Scale

Scale Author Geoffrey West
ISBN-10 9781101621509
Year 2017-05-16
Pages 496
Language en
Publisher Penguin
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From one of the most influential scientists of our time, a dazzling exploration of the hidden laws that govern the life cycle of everything from plants and animals to the cities we live in. Visionary physicist Geoffrey West is a pioneer in the field of complexity science, the science of emergent systems and networks. The term “complexity” can be misleading, however, because what makes West’s discoveries so beautiful is that he has found an underlying simplicity that unites the seemingly complex and diverse phenomena of living systems, including our bodies, our cities and our businesses. Fascinated by aging and mortality, West applied the rigor of a physicist to the biological question of why we live as long as we do and no longer. The result was astonishing, and changed science: West found that despite the riotous diversity in mammals, they are all, to a large degree, scaled versions of each other. If you know the size of a mammal, you can use scaling laws to learn everything from how much food it eats per day, what its heart-rate is, how long it will take to mature, its lifespan, and so on. Furthermore, the efficiency of the mammal’s circulatory systems scales up precisely based on weight: if you compare a mouse, a human and an elephant on a logarithmic graph, you find with every doubling of average weight, a species gets 25% more efficient—and lives 25% longer. Fundamentally, he has proven, the issue has to do with the fractal geometry of the networks that supply energy and remove waste from the organism’s body. West’s work has been game-changing for biologists, but then he made the even bolder move of exploring his work’s applicability. Cities, too, are constellations of networks and laws of scalability relate with eerie precision to them. Recently, West has applied his revolutionary work to the business world. This investigation has led to powerful insights into why some companies thrive while others fail. The implications of these discoveries are far-reaching, and are just beginning to be explored. Scale is a thrilling scientific adventure story about the elemental natural laws that bind us together in simple but profound ways. Through the brilliant mind of Geoffrey West, we can envision how cities, companies and biological life alike are dancing to the same simple, powerful tune. Scale makes a great Father's Day gift!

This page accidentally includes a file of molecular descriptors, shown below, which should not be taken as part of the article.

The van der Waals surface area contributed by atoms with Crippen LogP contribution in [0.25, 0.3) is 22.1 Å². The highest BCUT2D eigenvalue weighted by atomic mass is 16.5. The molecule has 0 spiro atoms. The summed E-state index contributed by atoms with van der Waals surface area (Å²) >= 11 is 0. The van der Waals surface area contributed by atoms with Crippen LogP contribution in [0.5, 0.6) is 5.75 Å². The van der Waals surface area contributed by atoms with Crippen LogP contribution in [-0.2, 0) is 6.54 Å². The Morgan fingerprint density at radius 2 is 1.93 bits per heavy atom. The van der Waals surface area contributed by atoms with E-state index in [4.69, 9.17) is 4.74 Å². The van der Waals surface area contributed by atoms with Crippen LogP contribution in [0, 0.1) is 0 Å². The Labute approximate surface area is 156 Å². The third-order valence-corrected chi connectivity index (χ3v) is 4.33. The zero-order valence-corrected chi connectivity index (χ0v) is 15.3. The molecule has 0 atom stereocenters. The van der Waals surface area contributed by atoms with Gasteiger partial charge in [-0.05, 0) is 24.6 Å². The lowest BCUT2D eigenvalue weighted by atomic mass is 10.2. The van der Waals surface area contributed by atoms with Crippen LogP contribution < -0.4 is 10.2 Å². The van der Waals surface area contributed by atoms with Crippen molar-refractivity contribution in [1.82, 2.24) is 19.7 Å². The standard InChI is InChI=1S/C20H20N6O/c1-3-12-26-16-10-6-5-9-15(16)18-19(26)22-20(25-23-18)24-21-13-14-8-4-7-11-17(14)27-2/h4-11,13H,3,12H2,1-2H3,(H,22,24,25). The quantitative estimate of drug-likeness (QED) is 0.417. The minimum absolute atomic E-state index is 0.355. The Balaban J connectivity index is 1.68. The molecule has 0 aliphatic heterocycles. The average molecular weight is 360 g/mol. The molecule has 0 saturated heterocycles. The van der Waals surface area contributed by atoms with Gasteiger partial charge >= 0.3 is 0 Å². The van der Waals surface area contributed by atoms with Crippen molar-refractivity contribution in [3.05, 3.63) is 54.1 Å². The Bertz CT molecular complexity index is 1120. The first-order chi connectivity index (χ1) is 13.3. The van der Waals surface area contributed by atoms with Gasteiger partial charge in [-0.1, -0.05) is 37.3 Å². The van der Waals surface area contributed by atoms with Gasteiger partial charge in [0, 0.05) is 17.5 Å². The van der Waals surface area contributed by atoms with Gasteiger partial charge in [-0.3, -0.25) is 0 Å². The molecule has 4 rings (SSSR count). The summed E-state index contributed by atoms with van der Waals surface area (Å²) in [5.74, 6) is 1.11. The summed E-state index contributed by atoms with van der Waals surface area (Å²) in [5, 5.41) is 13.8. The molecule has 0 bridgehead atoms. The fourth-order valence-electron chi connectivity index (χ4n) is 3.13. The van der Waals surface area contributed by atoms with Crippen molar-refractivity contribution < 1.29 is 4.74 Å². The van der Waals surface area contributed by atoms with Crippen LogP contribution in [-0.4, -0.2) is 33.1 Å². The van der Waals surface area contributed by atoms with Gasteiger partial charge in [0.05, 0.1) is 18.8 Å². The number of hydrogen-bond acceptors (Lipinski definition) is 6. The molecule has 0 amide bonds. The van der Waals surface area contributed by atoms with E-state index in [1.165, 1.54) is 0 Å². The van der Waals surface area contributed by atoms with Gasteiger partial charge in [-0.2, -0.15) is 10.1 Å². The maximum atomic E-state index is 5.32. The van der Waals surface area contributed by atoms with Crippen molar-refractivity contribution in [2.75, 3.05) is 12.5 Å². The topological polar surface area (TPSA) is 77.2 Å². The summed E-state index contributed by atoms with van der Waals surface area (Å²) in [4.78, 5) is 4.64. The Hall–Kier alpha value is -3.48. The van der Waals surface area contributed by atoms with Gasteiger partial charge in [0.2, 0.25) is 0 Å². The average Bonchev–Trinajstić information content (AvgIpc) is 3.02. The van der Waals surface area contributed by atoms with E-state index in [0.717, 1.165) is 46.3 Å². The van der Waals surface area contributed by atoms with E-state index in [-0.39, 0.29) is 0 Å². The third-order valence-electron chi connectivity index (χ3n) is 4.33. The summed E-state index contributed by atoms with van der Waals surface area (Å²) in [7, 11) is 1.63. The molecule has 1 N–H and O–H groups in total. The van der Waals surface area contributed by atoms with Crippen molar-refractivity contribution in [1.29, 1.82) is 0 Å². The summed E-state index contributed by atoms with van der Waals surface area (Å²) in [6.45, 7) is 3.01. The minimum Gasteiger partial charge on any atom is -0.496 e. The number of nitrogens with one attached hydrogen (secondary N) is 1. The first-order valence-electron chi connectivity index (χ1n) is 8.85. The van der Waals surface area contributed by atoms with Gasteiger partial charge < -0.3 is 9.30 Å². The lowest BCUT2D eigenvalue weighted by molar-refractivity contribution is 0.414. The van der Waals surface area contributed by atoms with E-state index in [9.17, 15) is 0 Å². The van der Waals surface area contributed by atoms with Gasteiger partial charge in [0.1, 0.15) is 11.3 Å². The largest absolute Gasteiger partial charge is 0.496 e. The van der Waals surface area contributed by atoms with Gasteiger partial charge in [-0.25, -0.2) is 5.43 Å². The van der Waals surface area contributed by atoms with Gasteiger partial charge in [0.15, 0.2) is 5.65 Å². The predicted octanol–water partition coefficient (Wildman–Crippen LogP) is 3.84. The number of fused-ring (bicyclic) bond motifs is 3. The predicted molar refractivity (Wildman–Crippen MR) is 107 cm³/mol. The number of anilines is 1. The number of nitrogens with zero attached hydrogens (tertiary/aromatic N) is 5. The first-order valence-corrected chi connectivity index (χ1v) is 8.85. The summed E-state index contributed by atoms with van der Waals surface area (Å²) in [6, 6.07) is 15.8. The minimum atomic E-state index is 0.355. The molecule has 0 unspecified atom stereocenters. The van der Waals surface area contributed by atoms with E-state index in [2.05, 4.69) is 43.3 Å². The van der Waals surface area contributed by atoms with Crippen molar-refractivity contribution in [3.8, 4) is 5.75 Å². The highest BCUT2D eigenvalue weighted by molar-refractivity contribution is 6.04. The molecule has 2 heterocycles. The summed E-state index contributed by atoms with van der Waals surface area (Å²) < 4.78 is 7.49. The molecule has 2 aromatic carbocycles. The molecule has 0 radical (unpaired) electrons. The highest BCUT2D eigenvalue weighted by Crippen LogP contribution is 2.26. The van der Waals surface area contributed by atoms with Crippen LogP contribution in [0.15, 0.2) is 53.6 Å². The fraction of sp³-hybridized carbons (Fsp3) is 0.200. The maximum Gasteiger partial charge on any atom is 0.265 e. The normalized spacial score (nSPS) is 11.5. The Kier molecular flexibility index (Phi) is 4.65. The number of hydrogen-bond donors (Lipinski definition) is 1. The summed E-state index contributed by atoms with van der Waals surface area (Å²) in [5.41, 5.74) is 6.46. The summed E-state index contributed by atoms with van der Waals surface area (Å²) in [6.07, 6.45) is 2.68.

Scale

Scale Author Geoffrey West
ISBN-10 9780297869665
Year 2017-05-18
Pages 320
Language en
Publisher Hachette UK
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Geoffrey West's research centres on a quest to find unifying principles and patterns connecting everything, from cells and ecosystems to cities, social networks and businesses. 'An absolutely riveting read . . . groundbreaking' Marcus du Sautoy 'This book will expand your thinking from three dimensions to four' Nassim Nicholas Taleb 'Scale is a firework display of popular science' Niall Ferguson 'This is an important and original book, of immense scope' Lord Martin Rees, Astronomer Royal Scale addresses big, urgent questions about global sustainability, population explosion, urbanization, ageing, cancer, human lifespans and the increasing pace of life, but also encourages us to question the world around us. Why can we live for 120 years but not for a thousand? Why does the pace of life continually increase? Why do mice live for just two or three years and elephants for up to 75? Why do companies behave like mice, and are they all destined to die? Do cities, companies and human beings have natural, pre-determined lifespans? Are we just a fascinating experiment in natural selection that is ultimately doomed to fail? And what is the origin of the magic number 4 that seems to determine much of physiology and life-history from birth to death?

Scale

Scale Author Geoffrey West
ISBN-10 9781594205583
Year 2017-05-16
Pages 496
Language en
Publisher Penguin